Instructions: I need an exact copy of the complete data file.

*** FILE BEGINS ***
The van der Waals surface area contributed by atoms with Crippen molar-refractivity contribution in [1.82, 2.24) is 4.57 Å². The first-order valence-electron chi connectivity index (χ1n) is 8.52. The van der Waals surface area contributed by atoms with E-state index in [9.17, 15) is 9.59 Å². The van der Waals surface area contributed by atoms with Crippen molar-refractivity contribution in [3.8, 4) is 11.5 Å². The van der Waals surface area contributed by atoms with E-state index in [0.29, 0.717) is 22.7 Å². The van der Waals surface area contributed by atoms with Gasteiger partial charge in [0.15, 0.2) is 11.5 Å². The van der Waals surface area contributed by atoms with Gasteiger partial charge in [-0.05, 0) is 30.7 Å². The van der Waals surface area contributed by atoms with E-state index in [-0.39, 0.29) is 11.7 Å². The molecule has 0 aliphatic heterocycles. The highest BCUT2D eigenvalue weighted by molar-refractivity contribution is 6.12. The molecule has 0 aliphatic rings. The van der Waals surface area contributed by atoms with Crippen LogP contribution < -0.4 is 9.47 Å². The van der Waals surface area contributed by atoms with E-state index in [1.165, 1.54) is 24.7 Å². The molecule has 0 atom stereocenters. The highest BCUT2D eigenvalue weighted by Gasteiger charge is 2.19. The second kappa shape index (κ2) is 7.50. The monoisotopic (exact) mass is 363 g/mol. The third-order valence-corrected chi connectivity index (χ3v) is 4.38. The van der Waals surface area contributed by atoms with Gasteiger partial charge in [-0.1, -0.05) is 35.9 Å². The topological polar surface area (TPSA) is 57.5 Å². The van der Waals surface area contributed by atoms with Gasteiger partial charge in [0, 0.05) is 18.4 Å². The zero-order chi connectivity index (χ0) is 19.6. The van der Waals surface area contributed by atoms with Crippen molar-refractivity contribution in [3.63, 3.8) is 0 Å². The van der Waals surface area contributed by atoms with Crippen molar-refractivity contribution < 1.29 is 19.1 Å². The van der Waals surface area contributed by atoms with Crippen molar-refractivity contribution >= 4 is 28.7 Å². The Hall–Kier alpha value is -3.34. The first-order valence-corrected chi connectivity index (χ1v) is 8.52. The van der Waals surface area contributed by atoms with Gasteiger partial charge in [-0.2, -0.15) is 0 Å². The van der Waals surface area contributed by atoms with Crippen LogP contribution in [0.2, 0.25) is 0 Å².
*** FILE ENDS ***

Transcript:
The van der Waals surface area contributed by atoms with Crippen molar-refractivity contribution in [1.82, 2.24) is 4.57 Å². The first-order valence-electron chi connectivity index (χ1n) is 8.52. The van der Waals surface area contributed by atoms with E-state index in [9.17, 15) is 9.59 Å². The van der Waals surface area contributed by atoms with Crippen molar-refractivity contribution in [3.8, 4) is 11.5 Å². The van der Waals surface area contributed by atoms with E-state index in [0.29, 0.717) is 22.7 Å². The van der Waals surface area contributed by atoms with Gasteiger partial charge in [0.15, 0.2) is 11.5 Å². The van der Waals surface area contributed by atoms with Gasteiger partial charge in [-0.05, 0) is 30.7 Å². The van der Waals surface area contributed by atoms with E-state index in [-0.39, 0.29) is 11.7 Å². The molecule has 0 aliphatic heterocycles. The highest BCUT2D eigenvalue weighted by molar-refractivity contribution is 6.12. The molecule has 0 aliphatic rings. The van der Waals surface area contributed by atoms with Crippen LogP contribution < -0.4 is 9.47 Å². The van der Waals surface area contributed by atoms with E-state index in [1.165, 1.54) is 24.7 Å². The molecule has 0 atom stereocenters. The highest BCUT2D eigenvalue weighted by Gasteiger charge is 2.19. The second kappa shape index (κ2) is 7.50. The monoisotopic (exact) mass is 363 g/mol. The third-order valence-corrected chi connectivity index (χ3v) is 4.38. The van der Waals surface area contributed by atoms with Gasteiger partial charge in [-0.1, -0.05) is 35.9 Å². The topological polar surface area (TPSA) is 57.5 Å². The van der Waals surface area contributed by atoms with Gasteiger partial charge in [0, 0.05) is 18.4 Å². The zero-order chi connectivity index (χ0) is 19.6. The van der Waals surface area contributed by atoms with Crippen molar-refractivity contribution in [3.63, 3.8) is 0 Å². The van der Waals surface area contributed by atoms with Crippen molar-refractivity contribution < 1.29 is 19.1 Å². The van der Waals surface area contributed by atoms with Crippen molar-refractivity contribution >= 4 is 28.7 Å². The Hall–Kier alpha value is -3.34. The first-order valence-corrected chi connectivity index (χ1v) is 8.52. The van der Waals surface area contributed by atoms with Gasteiger partial charge in [-0.2, -0.15) is 0 Å². The van der Waals surface area contributed by atoms with Crippen LogP contribution in [0.2, 0.25) is 0 Å².